Survival and opportunism in Butte: A review of The Richest Hill on Earth

by Karen Rigby

The Richest Hill on Earth
Richard S. Wheeler
320 pages, hardcover: $29.99.
Forge, December.

In the run-up to an election year, what can the past reveal about public figures and the role they play in shaping business policies? Montana author Richard S. Wheeler's historical novel The Richest Hill on Earth dramatizes the rivalry between the 19th century "Copper Kings" and the effects it has on the working people of Butte, Mont. Wheeler captures the roughneck atmosphere of the mining town and brings to life the social problems of the Gilded Age. Chapters alternate between real-life industrial magnates -- such as Marcus Daly, founder of the Anaconda Copper Mining Company, William Andrews Clark, who became a U.S. senator, and F. Augustus Heinze, owner of the Montana Ore Purchasing Company -- and invented characters like John Fellowes Hall, an editor who relies on yellow journalism; "Red Alice," an Irish widow-turned-Socialist; and Royal Maxwell, a Republican undertaker.

Wheeler reveals Butte's mostly inflexible hierarchy: "The mines, sources of fortunes, were highest up; the privileged a little lower; commercial life a bit lower; and below that were the losers, the depraved, the trash heaps, bawdy districts and cemeteries." Not all of the characters' stories intertwine, but taken together, they provide a lively cross-section of a period known for its extravagance, labor unrest, and the creation of influential corporate trusts. The corruption inspired by Clark's senatorial aspirations helped prompt the 17th Amendment, while anti-trust sentiments were fueled by the conglomeration of mining companies and the gradual takeover of the Anaconda Company by William Rockefeller and Henry Rogers.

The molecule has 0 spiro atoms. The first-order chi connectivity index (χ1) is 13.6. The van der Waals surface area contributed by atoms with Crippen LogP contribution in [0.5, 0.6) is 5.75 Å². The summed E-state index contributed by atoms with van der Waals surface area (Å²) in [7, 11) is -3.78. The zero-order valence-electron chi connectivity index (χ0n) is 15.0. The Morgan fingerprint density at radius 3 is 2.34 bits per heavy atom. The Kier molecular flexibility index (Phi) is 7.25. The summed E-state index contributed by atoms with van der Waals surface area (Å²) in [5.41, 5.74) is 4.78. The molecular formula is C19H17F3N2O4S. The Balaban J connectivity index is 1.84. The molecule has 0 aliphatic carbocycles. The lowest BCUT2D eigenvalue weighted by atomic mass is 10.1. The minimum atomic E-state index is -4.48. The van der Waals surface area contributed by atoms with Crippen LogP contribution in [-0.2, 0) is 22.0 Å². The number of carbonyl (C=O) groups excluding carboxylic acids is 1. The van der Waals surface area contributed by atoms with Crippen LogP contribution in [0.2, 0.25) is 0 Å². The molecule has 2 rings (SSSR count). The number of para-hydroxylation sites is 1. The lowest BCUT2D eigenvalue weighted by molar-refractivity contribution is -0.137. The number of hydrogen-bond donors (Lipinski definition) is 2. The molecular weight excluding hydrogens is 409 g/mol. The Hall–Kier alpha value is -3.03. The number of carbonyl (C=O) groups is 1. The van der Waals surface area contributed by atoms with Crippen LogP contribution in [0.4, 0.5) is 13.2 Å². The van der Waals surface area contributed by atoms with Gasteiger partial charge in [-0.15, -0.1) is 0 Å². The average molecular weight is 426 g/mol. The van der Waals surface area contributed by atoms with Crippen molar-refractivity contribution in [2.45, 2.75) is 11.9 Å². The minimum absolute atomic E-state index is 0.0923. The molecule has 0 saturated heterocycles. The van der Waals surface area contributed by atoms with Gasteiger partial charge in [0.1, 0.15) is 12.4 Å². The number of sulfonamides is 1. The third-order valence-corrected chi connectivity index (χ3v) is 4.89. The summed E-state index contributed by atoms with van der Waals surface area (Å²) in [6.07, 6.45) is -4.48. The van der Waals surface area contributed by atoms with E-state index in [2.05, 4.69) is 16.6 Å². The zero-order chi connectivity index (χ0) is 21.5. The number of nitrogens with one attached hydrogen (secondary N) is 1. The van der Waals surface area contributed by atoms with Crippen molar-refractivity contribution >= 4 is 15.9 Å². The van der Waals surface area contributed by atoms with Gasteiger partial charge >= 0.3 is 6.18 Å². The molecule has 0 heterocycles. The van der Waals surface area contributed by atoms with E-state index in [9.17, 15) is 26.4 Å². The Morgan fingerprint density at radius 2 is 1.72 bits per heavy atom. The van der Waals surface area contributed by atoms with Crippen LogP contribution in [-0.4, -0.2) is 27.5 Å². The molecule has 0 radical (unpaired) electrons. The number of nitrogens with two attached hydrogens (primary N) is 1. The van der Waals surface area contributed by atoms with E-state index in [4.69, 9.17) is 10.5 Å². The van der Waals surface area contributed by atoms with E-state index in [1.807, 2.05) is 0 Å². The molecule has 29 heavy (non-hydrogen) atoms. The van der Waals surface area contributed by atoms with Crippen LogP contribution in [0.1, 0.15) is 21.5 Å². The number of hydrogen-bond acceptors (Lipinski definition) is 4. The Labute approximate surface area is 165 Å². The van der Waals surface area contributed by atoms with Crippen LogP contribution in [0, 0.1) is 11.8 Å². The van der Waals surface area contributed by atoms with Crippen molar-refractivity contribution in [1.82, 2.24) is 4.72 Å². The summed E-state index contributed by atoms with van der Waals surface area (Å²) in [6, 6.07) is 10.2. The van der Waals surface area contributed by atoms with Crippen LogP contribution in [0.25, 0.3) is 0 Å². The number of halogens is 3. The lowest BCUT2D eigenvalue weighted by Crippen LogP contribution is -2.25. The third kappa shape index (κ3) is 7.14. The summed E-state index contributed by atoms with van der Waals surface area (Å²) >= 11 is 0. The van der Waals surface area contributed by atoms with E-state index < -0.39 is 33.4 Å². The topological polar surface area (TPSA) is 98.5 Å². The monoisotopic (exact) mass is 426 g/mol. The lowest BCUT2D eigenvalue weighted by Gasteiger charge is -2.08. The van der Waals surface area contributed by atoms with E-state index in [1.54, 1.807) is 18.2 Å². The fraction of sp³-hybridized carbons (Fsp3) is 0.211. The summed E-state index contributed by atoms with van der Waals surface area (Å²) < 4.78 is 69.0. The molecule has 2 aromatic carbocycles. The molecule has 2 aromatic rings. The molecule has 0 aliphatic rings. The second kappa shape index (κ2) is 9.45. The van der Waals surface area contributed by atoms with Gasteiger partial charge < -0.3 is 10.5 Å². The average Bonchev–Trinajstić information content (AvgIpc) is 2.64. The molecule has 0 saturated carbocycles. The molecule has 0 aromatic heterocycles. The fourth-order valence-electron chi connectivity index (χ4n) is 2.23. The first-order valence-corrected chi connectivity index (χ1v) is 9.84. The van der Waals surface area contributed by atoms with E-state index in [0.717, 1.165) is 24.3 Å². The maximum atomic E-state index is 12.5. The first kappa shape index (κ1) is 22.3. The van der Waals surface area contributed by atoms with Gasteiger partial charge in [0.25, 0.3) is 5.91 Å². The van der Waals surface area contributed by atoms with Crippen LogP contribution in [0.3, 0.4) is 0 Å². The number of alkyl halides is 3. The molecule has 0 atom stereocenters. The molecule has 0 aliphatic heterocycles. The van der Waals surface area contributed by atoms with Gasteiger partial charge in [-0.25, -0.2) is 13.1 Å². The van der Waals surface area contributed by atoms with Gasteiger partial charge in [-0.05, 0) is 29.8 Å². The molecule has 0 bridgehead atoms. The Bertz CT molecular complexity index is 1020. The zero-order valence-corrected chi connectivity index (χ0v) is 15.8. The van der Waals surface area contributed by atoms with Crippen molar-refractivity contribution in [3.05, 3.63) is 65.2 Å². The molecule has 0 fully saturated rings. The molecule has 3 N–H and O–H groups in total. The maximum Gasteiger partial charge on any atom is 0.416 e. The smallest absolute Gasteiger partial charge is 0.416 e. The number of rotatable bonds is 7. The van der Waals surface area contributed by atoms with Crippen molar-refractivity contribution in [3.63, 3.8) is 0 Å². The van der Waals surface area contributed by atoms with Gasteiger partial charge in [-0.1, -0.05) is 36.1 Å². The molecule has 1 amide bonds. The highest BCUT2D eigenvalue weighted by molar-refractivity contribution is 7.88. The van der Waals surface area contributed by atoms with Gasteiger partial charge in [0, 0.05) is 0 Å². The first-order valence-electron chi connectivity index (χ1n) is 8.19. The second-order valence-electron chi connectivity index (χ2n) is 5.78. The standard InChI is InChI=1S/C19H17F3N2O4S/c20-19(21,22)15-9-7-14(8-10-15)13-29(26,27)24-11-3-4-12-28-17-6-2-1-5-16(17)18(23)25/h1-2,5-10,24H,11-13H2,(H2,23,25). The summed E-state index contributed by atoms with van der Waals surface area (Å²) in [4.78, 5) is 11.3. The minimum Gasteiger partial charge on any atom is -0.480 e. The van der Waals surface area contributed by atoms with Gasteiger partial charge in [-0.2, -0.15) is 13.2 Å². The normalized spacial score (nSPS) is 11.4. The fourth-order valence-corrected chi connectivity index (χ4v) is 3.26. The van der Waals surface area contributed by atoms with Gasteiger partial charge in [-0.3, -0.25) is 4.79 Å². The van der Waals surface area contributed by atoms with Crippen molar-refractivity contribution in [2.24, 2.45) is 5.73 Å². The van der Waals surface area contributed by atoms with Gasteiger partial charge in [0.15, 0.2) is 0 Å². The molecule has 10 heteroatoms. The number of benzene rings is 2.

Despite the novel's strong emphasis on political and legal maneuvering, its greatest appeal lies in the people who populate it. Clark, who was notorious for bribery, emerges as the calculating man depicted in caricatures of the times, while Daly remains sympathetic to his fellow Irish workers even as he is distanced from their hardships. Secondary characters are drawn with realistic flaws and strengths; no one comes across as just a simple victim of circumstance. Yet each person somehow summons the strength to manage the everyday. The "battered, filthy, chaotic, ugly city, the city that killed its own" is also "a place where determined people might prosper," a multilayered world as versatile and enduring as the copper that inspired it.

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